What’s Going on with Our Data? – Privacy and the Hyperlinked Library   6 comments

Data collection is a part of participating in the digital world. We’re told that it a necessary sacrifice for the sake of our safety and convenience. At what point do the benefits of giving up our privacy outweigh the downsides? Although we’ve come to accept some levels of data collection as part of the price we pay to participate, the PEW Research survey on privacy and information sharing shows that, depending on what we’re getting in return, we are willing to allow our personal information to be collected. This is particularly true following the recent large volume of data breaches. We’re feeling less and less in control of our privacy, and our confidence in companies or the government keeping our information secure is dropping as a result. Another PEW Research survey on Americans’ attitudes about privacy, security and surveillance noted that while credit card companies receive the highest level of confidence in keeping information secure out of all the online service providers, the percentage is at a whopping 9%. Not particularly comforting.

 

Adults aren’t the only ones dealing with privacy issues in the digital world, teens are too. According to a survey on parents, teens and digital monitoring, teens and their online behaviors are often monitored by their parents, often involving checking the teens’ browsing history, social media profile, and phone call and message records. About 15% of the parents surveyed reported using monitoring tools, such as location tracking, in order to monitor their teens.

The good news is that there are ways for us to take some control over our information, and many Americans are already taking those steps. Some of the less technical ways of protecting privacy includes clearing cookies and browser history, disabling cookies, refusing to provide information, or providing inaccurate information. More technical ways of protecting privacy involves using a proxy server or virtual personal network (VPN).

 

 

Posted October 9, 2017 by Thu-Thao Tran in Uncategorized

Tagged with

6 responses to What’s Going on with Our Data? – Privacy and the Hyperlinked Library

Subscribe to comments with RSS.

  1. What a great topic to write about. This summer, I took the Cybersecurity course and learned a lot about the issues you mentioned – especially as it relates to balancing our willingness to provide personally-identifiable information in order to engage in online activities with our decreasing confidence in these companies to keep our information protected.

    • There were so many interesting topics to choose from in that module, but as soon as I saw that privacy was one of the choices, I was excited to take that route! It really is a difficult balancing act between giving up some of our privacy in order to participate online, and I have a feeling that this is going to be an ongoing discussion as the Internet becomes more ingrained in our daily lives.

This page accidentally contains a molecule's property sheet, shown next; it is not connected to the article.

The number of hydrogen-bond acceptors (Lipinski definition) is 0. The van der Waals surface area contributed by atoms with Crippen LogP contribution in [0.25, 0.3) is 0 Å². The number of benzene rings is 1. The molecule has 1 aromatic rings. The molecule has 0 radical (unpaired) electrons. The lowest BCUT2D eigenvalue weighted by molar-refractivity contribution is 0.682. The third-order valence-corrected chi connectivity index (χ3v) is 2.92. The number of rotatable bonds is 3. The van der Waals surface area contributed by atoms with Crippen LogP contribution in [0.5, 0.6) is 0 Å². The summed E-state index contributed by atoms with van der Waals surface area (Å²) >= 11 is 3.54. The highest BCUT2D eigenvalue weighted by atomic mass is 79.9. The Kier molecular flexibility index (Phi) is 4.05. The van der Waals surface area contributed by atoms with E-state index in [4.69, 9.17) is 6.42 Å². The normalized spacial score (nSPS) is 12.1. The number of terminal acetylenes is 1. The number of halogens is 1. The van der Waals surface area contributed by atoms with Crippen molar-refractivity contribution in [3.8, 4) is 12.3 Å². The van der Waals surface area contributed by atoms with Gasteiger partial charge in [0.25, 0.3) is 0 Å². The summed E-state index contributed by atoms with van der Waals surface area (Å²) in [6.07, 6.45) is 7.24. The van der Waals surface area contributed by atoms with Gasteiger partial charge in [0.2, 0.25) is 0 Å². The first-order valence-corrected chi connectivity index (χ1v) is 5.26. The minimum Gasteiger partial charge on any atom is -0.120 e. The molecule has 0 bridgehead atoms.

2. Hi Thu-Thao,

    Great points about what we are willing to sacrifice for the sake of convenience. The answer to that seems to be: Everything – at least as far as privacy is concerned. It seems to be an unfortunate effect of the very human drive for making life easier – instant gratification if you will. Have you seen the documentary, Terms and Conditions May Apply? Though perhaps tilting slightly toward alarmism, the doc takes the big data collectors – and their consumers – to task on privacy issues. It’s a fairly good examination of rights and responsibilities of consumers in online environments. Definitely makes you think twice before clicking those “agree” buttons!

    • Convenience really is a huge driving force when it comes to our willingness to give up our privacy, that’s for sure!

      Although I have not seen that documentary, the title itself reminds me of something I read about how, for an April Fool’s joke, a company changed their terms and conditions to state that agreeing to it would also mean that they are selling their soul to the company. They did include an option to contact the company to retrieve said soul, but the fact that only a small number of people caught that change to the terms and contacted the company for their souls back definitely shows how many of us really read through those clauses hahahaha

  3. It truly is a balancing act. I totally get the point about convenience. On the other hand, I have started using some of there practices you outline in the post – browsing in private mode, clearing cookies, etc.

    • Sometimes it’s so hard to try to protect your privacy when access to certain content or features require a mind-boggling loss of privacy. I find that one of the hardest thing about browsing in private mode is when you lose track of a neat thing you read/find because you couldn’t remember where or how you came across it. But now that I have closed out that window, it is now it is forever lost unless I happen to remember how I got to it in the first place! Oh, the price of convenience!

Leave a Reply

Skip to toolbar